A recent article in India’s Economic Times is typical of recent coverage that makes much fanfare of India’s rise to 3rd-largest steel producer in the world at the expense of the USA which slipped to 4th in world steel producers.
The differences are relatively small, based on data compiled by World Steel Association (WSA) India’s production growth was the world’s highest during the January-February period at 7.6% to 14.56 million metric tons, compared to the US which slipped back to 13.52 mmt. According to the ISSB, India produced about 86.5 mmt compared to the 88.2 mmt from the the US, but the US is facing a strong dollar denting its export markets and — by way of that same strong dollar and massive global overcapacity — a tsunami of imported steel. According to the ITA in 2014, US imports of steel mill products totaled 40.2 mmt, a 37.9% increase from 29.2 mmt in 2013.
What it Means
First, should we worry about India taking 3rd place spot from the USA in steel production?
Looking at it dispassionately, no. It is inevitable that an emerging market with a population of 1.25 billion and with a projected increase in its urban population from 400 million to 600mm by the end of the decade. At the same time as it industrializes and invests in infrastructure, India is going to need to build substantial steel capacity.
The US, on the other hand, has a mature industrial landscape with a quarter of India’s population and while it has some of the most efficient and lowest-cost steel production in the world it still operates in a high-cost environment with stringent environmental and health and safety controls that inevitably have an impact on the industry’s ability to compete in overseas markets.
So 3rd spot or 4th spot is really no more than symbolism. What is more important is whether or not the change tells us anything about global steel markets. Is India’s rise achieved unfairly by subsidy or state support as China is often accused of benefiting from? Although we laid out good reasons why Indian domestic demand would stay high and rise, in fact the country exports about the same percentage of its total production as the US and the trend is growing. So, not all of that steel is being consumed domestically and the country’s steel industry has aspirations to be a regional supplier not just meet domestic demand growth.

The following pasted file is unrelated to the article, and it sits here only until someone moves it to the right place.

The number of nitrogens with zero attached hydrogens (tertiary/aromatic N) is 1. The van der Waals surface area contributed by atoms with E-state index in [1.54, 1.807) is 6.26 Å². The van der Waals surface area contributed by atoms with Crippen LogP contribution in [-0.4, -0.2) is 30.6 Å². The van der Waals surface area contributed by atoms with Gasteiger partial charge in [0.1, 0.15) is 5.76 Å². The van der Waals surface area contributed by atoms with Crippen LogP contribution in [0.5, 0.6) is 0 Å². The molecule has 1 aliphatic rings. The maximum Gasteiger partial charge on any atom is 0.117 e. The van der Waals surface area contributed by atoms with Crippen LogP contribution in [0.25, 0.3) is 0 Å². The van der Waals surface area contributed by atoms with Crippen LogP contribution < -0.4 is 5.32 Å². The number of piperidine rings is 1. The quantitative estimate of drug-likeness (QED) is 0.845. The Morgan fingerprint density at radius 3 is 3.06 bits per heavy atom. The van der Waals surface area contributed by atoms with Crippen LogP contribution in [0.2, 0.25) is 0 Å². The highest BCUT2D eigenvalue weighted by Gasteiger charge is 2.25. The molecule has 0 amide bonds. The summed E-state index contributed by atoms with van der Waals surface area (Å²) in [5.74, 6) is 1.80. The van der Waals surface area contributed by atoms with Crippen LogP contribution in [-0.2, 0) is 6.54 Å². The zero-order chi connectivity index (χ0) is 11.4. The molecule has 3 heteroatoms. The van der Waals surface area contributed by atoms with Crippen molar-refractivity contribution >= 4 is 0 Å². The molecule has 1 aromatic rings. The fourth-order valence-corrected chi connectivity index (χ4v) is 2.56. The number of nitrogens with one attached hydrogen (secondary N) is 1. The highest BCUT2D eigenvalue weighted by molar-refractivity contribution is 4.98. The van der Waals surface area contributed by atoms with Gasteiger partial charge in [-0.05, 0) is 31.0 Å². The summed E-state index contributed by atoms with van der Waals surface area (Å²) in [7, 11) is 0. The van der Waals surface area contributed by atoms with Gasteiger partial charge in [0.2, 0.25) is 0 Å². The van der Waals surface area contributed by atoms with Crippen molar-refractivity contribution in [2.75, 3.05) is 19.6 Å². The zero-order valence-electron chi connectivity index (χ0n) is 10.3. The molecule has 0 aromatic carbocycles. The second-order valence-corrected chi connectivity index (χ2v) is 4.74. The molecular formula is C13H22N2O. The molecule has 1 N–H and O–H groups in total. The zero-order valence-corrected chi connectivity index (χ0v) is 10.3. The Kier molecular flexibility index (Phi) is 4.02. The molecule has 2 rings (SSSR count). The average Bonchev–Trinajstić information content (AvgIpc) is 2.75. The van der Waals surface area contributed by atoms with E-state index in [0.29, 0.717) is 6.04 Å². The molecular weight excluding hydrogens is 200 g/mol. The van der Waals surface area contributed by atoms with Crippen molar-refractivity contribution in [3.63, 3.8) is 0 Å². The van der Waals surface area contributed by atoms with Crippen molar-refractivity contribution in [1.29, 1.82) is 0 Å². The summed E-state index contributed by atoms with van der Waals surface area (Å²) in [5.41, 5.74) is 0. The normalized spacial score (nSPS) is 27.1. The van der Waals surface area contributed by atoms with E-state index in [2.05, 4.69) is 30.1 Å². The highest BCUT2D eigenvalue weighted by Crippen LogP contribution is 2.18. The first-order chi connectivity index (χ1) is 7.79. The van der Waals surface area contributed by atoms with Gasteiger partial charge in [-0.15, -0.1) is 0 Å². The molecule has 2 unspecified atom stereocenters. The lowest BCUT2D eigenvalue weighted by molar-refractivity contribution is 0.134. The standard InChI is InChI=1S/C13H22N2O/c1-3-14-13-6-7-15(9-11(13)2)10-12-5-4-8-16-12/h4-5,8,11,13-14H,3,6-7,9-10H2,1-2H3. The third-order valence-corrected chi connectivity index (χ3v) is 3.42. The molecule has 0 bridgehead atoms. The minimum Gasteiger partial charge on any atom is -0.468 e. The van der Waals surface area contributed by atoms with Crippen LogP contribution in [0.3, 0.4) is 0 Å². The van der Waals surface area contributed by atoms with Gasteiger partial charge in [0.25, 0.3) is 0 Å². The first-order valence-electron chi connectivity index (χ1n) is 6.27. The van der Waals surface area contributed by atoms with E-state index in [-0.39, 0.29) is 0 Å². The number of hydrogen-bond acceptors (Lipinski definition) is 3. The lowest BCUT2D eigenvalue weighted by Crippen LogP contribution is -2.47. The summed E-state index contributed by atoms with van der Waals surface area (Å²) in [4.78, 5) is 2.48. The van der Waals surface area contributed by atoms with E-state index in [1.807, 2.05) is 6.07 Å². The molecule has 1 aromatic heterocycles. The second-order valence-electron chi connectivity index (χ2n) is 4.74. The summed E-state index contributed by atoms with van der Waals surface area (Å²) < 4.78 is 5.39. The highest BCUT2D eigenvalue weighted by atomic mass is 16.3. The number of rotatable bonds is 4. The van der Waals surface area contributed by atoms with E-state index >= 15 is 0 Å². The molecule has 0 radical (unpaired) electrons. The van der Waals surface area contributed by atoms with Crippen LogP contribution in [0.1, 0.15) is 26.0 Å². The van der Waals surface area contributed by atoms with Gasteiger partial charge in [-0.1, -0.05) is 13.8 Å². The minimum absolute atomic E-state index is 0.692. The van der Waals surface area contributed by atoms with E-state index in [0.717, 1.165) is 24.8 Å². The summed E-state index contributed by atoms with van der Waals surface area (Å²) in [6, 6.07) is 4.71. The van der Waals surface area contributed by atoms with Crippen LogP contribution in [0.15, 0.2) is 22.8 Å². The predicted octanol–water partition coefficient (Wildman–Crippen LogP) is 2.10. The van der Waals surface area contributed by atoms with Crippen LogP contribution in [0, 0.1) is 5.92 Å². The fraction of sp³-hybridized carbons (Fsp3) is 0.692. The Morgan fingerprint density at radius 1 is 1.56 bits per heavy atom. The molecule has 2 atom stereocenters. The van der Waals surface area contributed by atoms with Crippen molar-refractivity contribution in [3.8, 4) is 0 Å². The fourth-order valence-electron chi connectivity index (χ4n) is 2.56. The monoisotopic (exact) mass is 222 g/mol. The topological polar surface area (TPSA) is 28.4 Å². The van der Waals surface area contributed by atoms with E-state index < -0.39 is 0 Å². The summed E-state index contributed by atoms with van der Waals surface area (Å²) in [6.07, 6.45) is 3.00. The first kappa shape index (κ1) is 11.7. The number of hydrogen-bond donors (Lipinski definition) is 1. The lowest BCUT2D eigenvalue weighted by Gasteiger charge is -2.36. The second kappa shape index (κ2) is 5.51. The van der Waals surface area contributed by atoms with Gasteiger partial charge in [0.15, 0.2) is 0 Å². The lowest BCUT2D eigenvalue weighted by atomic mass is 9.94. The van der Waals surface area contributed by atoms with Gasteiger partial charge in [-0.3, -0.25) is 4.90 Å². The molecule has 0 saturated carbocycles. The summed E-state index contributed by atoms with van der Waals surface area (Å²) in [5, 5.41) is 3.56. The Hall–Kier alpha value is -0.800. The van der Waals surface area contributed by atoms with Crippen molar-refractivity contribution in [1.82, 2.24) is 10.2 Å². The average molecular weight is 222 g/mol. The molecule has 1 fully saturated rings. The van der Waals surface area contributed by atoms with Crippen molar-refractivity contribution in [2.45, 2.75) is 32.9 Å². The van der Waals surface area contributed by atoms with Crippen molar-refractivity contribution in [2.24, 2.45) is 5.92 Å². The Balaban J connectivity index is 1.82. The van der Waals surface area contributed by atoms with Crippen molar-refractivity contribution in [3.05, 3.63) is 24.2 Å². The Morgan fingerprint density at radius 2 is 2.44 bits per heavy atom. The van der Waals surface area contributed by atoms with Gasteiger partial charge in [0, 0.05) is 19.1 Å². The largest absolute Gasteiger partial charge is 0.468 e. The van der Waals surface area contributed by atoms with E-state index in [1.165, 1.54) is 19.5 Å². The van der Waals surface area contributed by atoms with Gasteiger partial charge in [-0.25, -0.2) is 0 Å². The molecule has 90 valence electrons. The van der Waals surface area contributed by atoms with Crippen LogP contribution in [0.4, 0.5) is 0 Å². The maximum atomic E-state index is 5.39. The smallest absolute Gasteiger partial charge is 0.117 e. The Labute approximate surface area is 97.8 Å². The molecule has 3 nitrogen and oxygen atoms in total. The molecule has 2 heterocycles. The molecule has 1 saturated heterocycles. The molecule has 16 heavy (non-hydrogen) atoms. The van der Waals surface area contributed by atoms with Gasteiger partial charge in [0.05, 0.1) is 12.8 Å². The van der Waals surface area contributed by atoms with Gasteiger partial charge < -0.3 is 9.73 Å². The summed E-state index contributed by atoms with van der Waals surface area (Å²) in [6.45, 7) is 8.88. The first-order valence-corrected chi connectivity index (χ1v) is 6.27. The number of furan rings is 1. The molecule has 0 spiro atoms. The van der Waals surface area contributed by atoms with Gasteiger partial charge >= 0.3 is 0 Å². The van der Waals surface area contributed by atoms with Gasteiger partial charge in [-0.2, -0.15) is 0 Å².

India is not a major importer of steel. Protected by import tariffs, India only imports grades and forms that it does not produce domestically, in tonnage terms relatively small beer. But even India complains of competition from China, although more as it fights for export markets than due to a flood of competition at home.
Back to those import figures into the US, you may be forgiven when reading the press in thinking China is swamping the US with steel products. Although China produces half the world’s steel and undoubtedly is flooding the world with steel products, its effect, generally (rather than in specific product segments), is one of displacement more than substitution.
That rise in US imports is coming from traditional suppliers to the US market, Canada, Mexico, the EU, South Korea, etc. Admittedly, part of their desperation is due to fierce competition in their other markets by China.
Competition Spurred by Chinese Production
Faced by Chinese competition in Asia, the Middle East and Europe, the US with its strong dollar is the best show in town, but that strong dollar is incentive enough to suck in imports without China or anyone else producing competition in other markets. As a result, US steel mills’ capacity utilization this year fell to 69.6% in March from 74.1% in the year to date position and 77.1% for the last twelve months.
All this is, at least in the short term, good news for US steel consumers. Steel and energy prices are both low and with iron ore set to weaken further there is little prospect of a pick up this year. But in the longer term, a healthy domestic steel industry is in the economy’s interest.
Whether that is best achieved by imposing anti-dumping tariffs on imported steel or in working with foreign governments to curb excess steel capacity, and in some cases subsidies, is a subject for a separate post, arguably one is a short-term solution the other a long-term one. But back to the original point, providing the US steel industry remains viable and healthy, we shouldn’t be too hung up about our position relative to still industrializing countries.